Spring Time Driving

Driving in the spring time can mean navigating a wide variety of safety challenges, depending on weather, location, time of day and other local factors. Some of the challenges can be similar to what you see in winter driving, at times, but no matter what, it is important to have the best car insurance to protect you against these dangers.

Slush can be the most common spring condition and is usually relatively safe, with the biggest risk being mud-ifying your car. But do take extra care at intersections, because a pile of slush can give you basically the same effect as ice on the road and leave you careening uncontrollably into an intersection.

Hydro-planing is your biggest risk on a wet day.  It’s kind of like sliding on ice, but most people have never experienced it, so it’s a danger that can really catch a driver off guard on  a suddenly rainy day on the highway.  Goodyear Aquatread tires or similar are recommended if you live in a wetter part of the country as they help keep the tire in contact with the road surface by ‘pumping’ water away from the tire’s contact area.

Goodyear Aquatread Technology

If visibility is bad due to snow, sleet, hail or rain, it is always better to pull off to a safe area and wait out the storm. No deadline or schedule is worth dying for and friends, family and coworkers should understand that.

Ice (white, black or otherwise)

On a cold day, ice usually is pretty expected and you can prepare for it mentally and otherwise with chains, more defensive driving and such.  It’s those warmer days or days with no snow on the ground that often ice can catch you off guard. Just because the roads look black, doesn’t mean they aren’t icy.  Be diligent, check highway reports regularly and when in doubt, take it slow around those curves on chilly, un-snowy days, because there’s a good chance there’s ice out there.  Be particularly careful at sunset and at night in general and if the roads are white all around with a thick base, you can always throw on some chains for extra traction and added safety.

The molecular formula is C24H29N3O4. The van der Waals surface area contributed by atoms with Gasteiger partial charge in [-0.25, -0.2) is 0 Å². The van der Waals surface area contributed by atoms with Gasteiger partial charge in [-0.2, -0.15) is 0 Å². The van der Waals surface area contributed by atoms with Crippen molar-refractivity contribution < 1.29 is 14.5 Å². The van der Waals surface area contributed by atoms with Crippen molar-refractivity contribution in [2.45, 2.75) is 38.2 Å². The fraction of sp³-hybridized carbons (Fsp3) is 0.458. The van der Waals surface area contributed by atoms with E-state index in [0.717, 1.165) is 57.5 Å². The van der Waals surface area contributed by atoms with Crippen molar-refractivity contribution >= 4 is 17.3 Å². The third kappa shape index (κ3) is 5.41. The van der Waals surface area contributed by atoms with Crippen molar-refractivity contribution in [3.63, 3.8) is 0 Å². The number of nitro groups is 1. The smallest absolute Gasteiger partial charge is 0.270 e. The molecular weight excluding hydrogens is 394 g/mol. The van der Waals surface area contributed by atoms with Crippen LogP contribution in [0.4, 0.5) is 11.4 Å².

You may think you see winter in your rearview mirror, but as we all know, random major dumps of snow often happen as frequently in April as any other month of the snowy season. So when you hit the road you  need to be prepared for the worst still, even in spring.  Bring a snow shovel, sand/gravel/kitty litter, an emergency heat candle(s), blankets, food and a phone that works on the highway(for at least emergency use) in case  you need to call for help.

Mike Machina has written for 944 Magazine/944.com, Comcast, The Onion and Westword and has been a car enthusiast since he was first able to get behind the wheel of a truck on his friend’s farm in elementary school. He specializes in blogging about classic cars, everyday driving tips, maintenance, insurance and car humor.

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